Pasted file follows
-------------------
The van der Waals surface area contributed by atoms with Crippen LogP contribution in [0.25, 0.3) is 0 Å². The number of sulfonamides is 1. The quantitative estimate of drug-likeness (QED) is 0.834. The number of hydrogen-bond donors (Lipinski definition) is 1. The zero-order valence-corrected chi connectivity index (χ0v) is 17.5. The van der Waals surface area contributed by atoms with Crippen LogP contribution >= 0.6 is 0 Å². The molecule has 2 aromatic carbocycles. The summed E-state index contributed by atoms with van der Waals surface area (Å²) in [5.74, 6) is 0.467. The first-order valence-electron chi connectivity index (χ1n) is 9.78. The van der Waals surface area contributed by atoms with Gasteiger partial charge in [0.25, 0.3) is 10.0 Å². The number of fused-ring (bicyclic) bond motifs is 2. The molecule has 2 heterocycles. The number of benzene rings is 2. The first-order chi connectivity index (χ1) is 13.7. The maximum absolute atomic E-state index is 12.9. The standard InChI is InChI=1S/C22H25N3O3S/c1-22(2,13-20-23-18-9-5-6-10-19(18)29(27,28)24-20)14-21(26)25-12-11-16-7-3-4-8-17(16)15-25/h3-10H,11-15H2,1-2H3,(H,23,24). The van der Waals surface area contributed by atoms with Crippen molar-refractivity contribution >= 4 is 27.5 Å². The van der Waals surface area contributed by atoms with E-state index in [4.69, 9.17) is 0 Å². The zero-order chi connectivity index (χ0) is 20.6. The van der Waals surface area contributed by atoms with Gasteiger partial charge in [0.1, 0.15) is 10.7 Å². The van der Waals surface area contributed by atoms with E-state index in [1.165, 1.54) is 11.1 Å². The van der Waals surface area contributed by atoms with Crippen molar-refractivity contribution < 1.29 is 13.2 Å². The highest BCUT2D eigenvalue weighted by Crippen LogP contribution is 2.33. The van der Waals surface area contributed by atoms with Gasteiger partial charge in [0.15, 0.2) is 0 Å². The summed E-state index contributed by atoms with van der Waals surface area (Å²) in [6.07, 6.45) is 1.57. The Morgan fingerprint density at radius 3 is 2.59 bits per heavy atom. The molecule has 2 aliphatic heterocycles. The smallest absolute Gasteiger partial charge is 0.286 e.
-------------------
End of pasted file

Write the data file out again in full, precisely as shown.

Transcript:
The van der Waals surface area contributed by atoms with Crippen LogP contribution in [0.25, 0.3) is 0 Å². The number of sulfonamides is 1. The quantitative estimate of drug-likeness (QED) is 0.834. The number of hydrogen-bond donors (Lipinski definition) is 1. The zero-order valence-corrected chi connectivity index (χ0v) is 17.5. The van der Waals surface area contributed by atoms with Crippen LogP contribution >= 0.6 is 0 Å². The molecule has 2 aromatic carbocycles. The summed E-state index contributed by atoms with van der Waals surface area (Å²) in [5.74, 6) is 0.467. The first-order valence-electron chi connectivity index (χ1n) is 9.78. The van der Waals surface area contributed by atoms with Gasteiger partial charge in [0.25, 0.3) is 10.0 Å². The number of fused-ring (bicyclic) bond motifs is 2. The molecule has 2 heterocycles. The number of benzene rings is 2. The first-order chi connectivity index (χ1) is 13.7. The maximum absolute atomic E-state index is 12.9. The standard InChI is InChI=1S/C22H25N3O3S/c1-22(2,13-20-23-18-9-5-6-10-19(18)29(27,28)24-20)14-21(26)25-12-11-16-7-3-4-8-17(16)15-25/h3-10H,11-15H2,1-2H3,(H,23,24). The van der Waals surface area contributed by atoms with Crippen molar-refractivity contribution >= 4 is 27.5 Å². The van der Waals surface area contributed by atoms with E-state index in [4.69, 9.17) is 0 Å². The zero-order chi connectivity index (χ0) is 20.6. The van der Waals surface area contributed by atoms with Gasteiger partial charge in [0.1, 0.15) is 10.7 Å². The van der Waals surface area contributed by atoms with E-state index in [1.165, 1.54) is 11.1 Å². The van der Waals surface area contributed by atoms with Crippen molar-refractivity contribution < 1.29 is 13.2 Å². The highest BCUT2D eigenvalue weighted by Crippen LogP contribution is 2.33. The van der Waals surface area contributed by atoms with Gasteiger partial charge in [0.15, 0.2) is 0 Å². The summed E-state index contributed by atoms with van der Waals surface area (Å²) in [6.07, 6.45) is 1.57. The Morgan fingerprint density at radius 3 is 2.59 bits per heavy atom. The molecule has 2 aliphatic heterocycles. The smallest absolute Gasteiger partial charge is 0.286 e.